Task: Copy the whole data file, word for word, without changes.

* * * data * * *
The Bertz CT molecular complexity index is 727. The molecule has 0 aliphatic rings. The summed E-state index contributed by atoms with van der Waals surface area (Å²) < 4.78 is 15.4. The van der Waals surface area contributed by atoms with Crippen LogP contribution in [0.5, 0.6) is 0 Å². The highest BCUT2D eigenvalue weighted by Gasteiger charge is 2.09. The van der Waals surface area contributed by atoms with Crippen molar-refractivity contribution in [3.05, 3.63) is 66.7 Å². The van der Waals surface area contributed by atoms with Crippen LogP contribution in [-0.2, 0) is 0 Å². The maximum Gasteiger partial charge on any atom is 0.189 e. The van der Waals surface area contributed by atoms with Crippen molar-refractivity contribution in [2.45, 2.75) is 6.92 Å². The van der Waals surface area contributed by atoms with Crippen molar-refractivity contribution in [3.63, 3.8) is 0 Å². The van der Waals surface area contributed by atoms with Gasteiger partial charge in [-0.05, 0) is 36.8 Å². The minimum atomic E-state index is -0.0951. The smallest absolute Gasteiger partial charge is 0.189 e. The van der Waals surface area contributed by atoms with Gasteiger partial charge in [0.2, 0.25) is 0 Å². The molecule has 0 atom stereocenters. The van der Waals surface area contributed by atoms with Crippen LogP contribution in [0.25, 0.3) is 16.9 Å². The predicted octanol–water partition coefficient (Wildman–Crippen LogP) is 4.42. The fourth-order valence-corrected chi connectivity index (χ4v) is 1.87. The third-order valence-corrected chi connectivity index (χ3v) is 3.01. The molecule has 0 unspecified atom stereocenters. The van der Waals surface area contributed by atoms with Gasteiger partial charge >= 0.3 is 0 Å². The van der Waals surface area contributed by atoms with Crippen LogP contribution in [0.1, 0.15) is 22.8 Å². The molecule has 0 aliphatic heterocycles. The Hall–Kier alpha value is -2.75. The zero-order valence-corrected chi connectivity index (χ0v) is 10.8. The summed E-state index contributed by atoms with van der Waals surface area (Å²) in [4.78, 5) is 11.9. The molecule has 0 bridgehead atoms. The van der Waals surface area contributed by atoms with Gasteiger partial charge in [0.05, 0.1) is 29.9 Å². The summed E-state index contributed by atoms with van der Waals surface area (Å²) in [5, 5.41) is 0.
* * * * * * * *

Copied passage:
The Bertz CT molecular complexity index is 727. The molecule has 0 aliphatic rings. The summed E-state index contributed by atoms with van der Waals surface area (Å²) < 4.78 is 15.4. The van der Waals surface area contributed by atoms with Crippen LogP contribution in [0.5, 0.6) is 0 Å². The highest BCUT2D eigenvalue weighted by Gasteiger charge is 2.09. The van der Waals surface area contributed by atoms with Crippen molar-refractivity contribution in [3.05, 3.63) is 66.7 Å². The van der Waals surface area contributed by atoms with Crippen LogP contribution in [-0.2, 0) is 0 Å². The maximum Gasteiger partial charge on any atom is 0.189 e. The van der Waals surface area contributed by atoms with Crippen molar-refractivity contribution in [2.45, 2.75) is 6.92 Å². The van der Waals surface area contributed by atoms with Crippen molar-refractivity contribution in [3.63, 3.8) is 0 Å². The van der Waals surface area contributed by atoms with Gasteiger partial charge in [-0.05, 0) is 36.8 Å². The minimum atomic E-state index is -0.0951. The smallest absolute Gasteiger partial charge is 0.189 e. The van der Waals surface area contributed by atoms with Gasteiger partial charge in [0.2, 0.25) is 0 Å². The molecule has 0 atom stereocenters. The van der Waals surface area contributed by atoms with Crippen LogP contribution in [0.25, 0.3) is 16.9 Å². The predicted octanol–water partition coefficient (Wildman–Crippen LogP) is 4.42. The fourth-order valence-corrected chi connectivity index (χ4v) is 1.87. The third-order valence-corrected chi connectivity index (χ3v) is 3.01. The molecule has 0 unspecified atom stereocenters. The van der Waals surface area contributed by atoms with Gasteiger partial charge >= 0.3 is 0 Å². The van der Waals surface area contributed by atoms with Crippen LogP contribution in [0.1, 0.15) is 22.8 Å². The molecule has 0 aliphatic heterocycles. The Hall–Kier alpha value is -2.75. The zero-order valence-corrected chi connectivity index (χ0v) is 10.8. The summed E-state index contributed by atoms with van der Waals surface area (Å²) in [4.78, 5) is 11.9. The molecule has 0 bridgehead atoms. The van der Waals surface area contributed by atoms with Gasteiger partial charge in [0.05, 0.1) is 29.9 Å². The summed E-state index contributed by atoms with van der Waals surface area (Å²) in [5, 5.41) is 0.